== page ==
Imagine a giant bowl filled with roughly 7.4 billion slips of paper. On each of those slips of paper is written the name of someone alive on earth today.
Your job is to close your eyes and—on your first try—pull your name out of that bowl.
Sound difficult? It should. One in 7.4 billion is pretty crummy odds—so let’s make it a little easier. Instead of grabbing just one slip of paper, you can grab 800. As long as one of those slips has your name on it, you’re good. Those are better odds, right?
Well … only technically. But they’re still not great. If you crunch the numbers, it turns out you have a slightly better chance of getting hit by lightning during your lifetime.
Okay, so let’s tilt the odds just a little more toward your favor. Instead of grabbing 800, what about scooping out 600,000 names in one go? This time, surely, you have a better chance at choosing your name. And it’s true, you do!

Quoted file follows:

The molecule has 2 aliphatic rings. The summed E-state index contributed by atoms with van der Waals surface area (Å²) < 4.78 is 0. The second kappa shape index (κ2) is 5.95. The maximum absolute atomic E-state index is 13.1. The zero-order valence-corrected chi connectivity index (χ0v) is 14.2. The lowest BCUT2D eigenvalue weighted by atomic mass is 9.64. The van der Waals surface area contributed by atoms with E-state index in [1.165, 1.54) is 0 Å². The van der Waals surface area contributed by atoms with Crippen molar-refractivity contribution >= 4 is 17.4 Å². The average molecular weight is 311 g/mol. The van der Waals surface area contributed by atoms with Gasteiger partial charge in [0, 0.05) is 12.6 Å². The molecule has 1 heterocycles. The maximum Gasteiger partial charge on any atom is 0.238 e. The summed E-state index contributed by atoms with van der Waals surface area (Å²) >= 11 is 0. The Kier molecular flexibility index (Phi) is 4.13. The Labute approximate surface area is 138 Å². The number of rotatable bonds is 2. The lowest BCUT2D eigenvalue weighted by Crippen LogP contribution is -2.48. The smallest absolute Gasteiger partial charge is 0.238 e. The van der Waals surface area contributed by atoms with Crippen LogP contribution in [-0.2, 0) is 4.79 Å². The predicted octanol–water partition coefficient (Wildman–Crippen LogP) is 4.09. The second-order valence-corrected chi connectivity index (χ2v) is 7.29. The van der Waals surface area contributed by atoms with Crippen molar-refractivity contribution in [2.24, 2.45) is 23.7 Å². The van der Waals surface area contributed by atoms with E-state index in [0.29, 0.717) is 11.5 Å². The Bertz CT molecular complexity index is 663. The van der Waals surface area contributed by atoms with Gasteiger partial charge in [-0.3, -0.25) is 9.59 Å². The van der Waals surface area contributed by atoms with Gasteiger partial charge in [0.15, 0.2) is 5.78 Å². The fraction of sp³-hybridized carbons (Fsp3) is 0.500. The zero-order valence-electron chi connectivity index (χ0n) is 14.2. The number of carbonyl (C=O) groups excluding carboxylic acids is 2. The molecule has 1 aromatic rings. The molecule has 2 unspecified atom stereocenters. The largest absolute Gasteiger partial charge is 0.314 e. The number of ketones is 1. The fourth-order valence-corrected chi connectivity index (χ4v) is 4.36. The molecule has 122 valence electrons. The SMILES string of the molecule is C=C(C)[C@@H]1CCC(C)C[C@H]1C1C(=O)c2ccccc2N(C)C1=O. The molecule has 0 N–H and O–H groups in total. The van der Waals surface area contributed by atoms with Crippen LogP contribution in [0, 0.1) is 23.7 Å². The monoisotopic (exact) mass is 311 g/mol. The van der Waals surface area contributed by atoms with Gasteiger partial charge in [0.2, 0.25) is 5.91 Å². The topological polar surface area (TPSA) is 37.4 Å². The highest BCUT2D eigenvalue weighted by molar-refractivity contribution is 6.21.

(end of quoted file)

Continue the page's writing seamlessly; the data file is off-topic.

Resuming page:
This time, you’re only slightly more likely to be struck by lightning just once in your lifetime.
In other words: there are a lot of people out there, and you’re just one of them.
As you’ve made your way through these Journeys, you probably noticed that many religious organizations flying the Christian banner aren’t necessarily teaching what the Bible teaches. Think about it—the plan of God as revealed by His feasts; the potential for every human being to not just be with God, but to be like God; an eternal kingdom to be established here, on the earth—how many organizations are teaching all that? How many even know all that?
Christianity might be the world’s largest religion, but in some ways it’s the world’s most confused religion, filled with beliefs that contradict the very words of the Bible—beliefs about where we go when we die, what it means to be forgiven, how God wants us to live and even our ultimate purpose in life.